How to Prevent Leafminers from Spreading
Leafminers don’t cause a fatal threat to plants, but reduce the quality of your fruits and vegetables. They are maggots that feed on the surface of your plants’ leaves. Leafminers cause stunted growth and poor harvest yields from your fruit trees. With heavy infestation, you can have 6 or more maggots feeding on a leaf. The most common victims of leafminers are beans, blackberries, cabbage, lettuce, peppers, flowers, trees, and shrubs. They particularly like spinach leaves.
The adult leafminers resemble house flies but are only 1/10 inch long. The maggots most closely resemble tiny worms and are about 1/3 inch long. At this stage in their lifecycle, they become more damaging troublemakers that create those winding white lines on your plants’ leaves. These trails are also known as “mines” and can be susceptible to invasive pathogenic fungi and bacteria.
During the winter, leafminers burrow into the soil until late April. Once they emerge from the ground, they are young adults ready to lay their eggs on leaves. Once the larvae develop into maggots, they begin to wreak havoc on your leaves creating white trails.
Organic solutions are most effective in order to prevent them from spreading. Why do you need to use organic solutions? The insects which kill leafminers and other pests are not harmed by organic methods. You will need to act immediately at signs of infestation. Here are the techniques to use:
- If you begin to notice evidence of leafminer presence, crush any larvae habituating on leaves that haven’t begun to leave trails. You’ll need to remove heavily infested leaves altogether.
- Young and weak plants are more susceptible to leafminers. Therefore, it is important to keep your plants healthy with organic fertilizers and efficient irrigation.
- You can also place row covers over new plants to keep them away until plants mature.
- Yellow sticky traps are effective at trapping the adult leafminers.
- Organic neem oil keeps the larvae from maturing to maggots thereby preventing damage to plant leaves. Check out some more creative ways to use neem oil.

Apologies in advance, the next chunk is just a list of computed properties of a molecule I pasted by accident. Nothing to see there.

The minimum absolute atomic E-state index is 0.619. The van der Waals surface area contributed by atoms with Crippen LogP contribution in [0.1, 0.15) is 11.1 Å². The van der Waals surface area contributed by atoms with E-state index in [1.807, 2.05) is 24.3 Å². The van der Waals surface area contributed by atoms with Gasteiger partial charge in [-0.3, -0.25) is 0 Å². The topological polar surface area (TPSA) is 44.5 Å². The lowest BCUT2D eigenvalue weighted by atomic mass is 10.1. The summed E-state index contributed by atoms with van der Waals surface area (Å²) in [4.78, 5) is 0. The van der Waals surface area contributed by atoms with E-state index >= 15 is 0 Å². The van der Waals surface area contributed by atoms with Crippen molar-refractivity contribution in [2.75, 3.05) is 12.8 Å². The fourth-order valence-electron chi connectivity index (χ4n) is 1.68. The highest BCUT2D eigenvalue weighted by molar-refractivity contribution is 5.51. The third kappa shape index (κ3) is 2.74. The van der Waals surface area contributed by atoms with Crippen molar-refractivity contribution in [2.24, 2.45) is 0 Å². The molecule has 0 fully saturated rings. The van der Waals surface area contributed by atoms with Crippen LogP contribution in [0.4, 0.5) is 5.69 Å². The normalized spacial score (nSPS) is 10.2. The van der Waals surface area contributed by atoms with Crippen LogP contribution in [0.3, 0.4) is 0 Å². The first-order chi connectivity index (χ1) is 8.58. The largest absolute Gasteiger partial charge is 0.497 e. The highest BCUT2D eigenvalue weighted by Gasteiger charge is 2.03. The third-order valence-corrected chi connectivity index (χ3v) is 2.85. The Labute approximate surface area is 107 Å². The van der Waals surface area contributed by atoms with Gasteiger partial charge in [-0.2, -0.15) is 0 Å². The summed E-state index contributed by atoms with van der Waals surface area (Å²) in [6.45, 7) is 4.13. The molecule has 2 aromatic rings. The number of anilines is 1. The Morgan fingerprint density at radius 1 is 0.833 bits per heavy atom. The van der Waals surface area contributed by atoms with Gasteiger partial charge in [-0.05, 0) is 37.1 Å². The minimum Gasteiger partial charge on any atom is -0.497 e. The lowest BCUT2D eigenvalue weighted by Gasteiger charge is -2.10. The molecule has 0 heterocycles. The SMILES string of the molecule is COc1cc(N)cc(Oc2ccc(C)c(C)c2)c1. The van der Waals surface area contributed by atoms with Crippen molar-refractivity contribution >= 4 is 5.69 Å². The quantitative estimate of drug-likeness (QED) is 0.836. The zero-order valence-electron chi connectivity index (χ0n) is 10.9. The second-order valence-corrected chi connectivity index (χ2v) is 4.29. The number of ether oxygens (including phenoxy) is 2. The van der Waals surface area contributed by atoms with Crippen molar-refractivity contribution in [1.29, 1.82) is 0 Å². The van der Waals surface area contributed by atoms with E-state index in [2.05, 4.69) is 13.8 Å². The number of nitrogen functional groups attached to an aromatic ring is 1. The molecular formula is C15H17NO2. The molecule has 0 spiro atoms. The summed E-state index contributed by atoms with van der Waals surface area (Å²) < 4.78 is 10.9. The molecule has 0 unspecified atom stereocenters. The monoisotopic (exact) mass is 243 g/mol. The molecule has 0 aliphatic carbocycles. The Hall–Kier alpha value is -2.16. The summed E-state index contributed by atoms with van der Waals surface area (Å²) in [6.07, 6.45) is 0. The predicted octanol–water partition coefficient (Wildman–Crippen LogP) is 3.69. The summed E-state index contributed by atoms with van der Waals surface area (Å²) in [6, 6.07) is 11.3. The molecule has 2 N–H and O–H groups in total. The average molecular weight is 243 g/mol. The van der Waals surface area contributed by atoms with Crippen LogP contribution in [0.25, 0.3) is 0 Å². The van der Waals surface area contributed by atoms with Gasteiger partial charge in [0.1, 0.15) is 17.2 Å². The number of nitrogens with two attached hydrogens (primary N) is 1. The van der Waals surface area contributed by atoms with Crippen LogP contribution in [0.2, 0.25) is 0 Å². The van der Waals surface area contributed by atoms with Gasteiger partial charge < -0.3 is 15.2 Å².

- For adult leafminers, using organic insecticides will protect your plants from infestation.
- For an overall protection from leafminers, we suggest Bayer Advanced Fruit, Citrus, and Vegetable Insect Control. It contains an effective ingredient, imidacloprid, which can be applied to the ground at the base of trees. It provides the longest period of control – 1- 3 months and should only be applied once a year. The best time to apply is spring and fall in order to protect leaf flushing. It takes imidacloprid 1 – 2 weeks to travel from the roots to leaves, so it should be applied as soon as a new flush begins to appear. In order to protect bees, avoid applying 1 month prior to and during blooming. On young trees, remove blossoms before they bloom in order to prevent imidacloprid exposure to honey bees in the nectar/pollen. Bayer Advanced Fruit, Citrus, and Insect Control can be used on many food crops and provide control over an extensive list of pests, including the citrus leafminer.
- Simply mix the product in a watering can or bucket with water and pour onto the soil under the tree. The tree’s roots will absorb the insecticide and spread it throughout the plant, except to the fruit, providing complete plant protection. It is safe to harvest your citrus fruit 24 hours after treatment.
Visit your local Hydro-Scape today to get the materials you need in order to clear leafminers from your yard. Ask our knowledgeable staff for any questions you may have – we are here to help!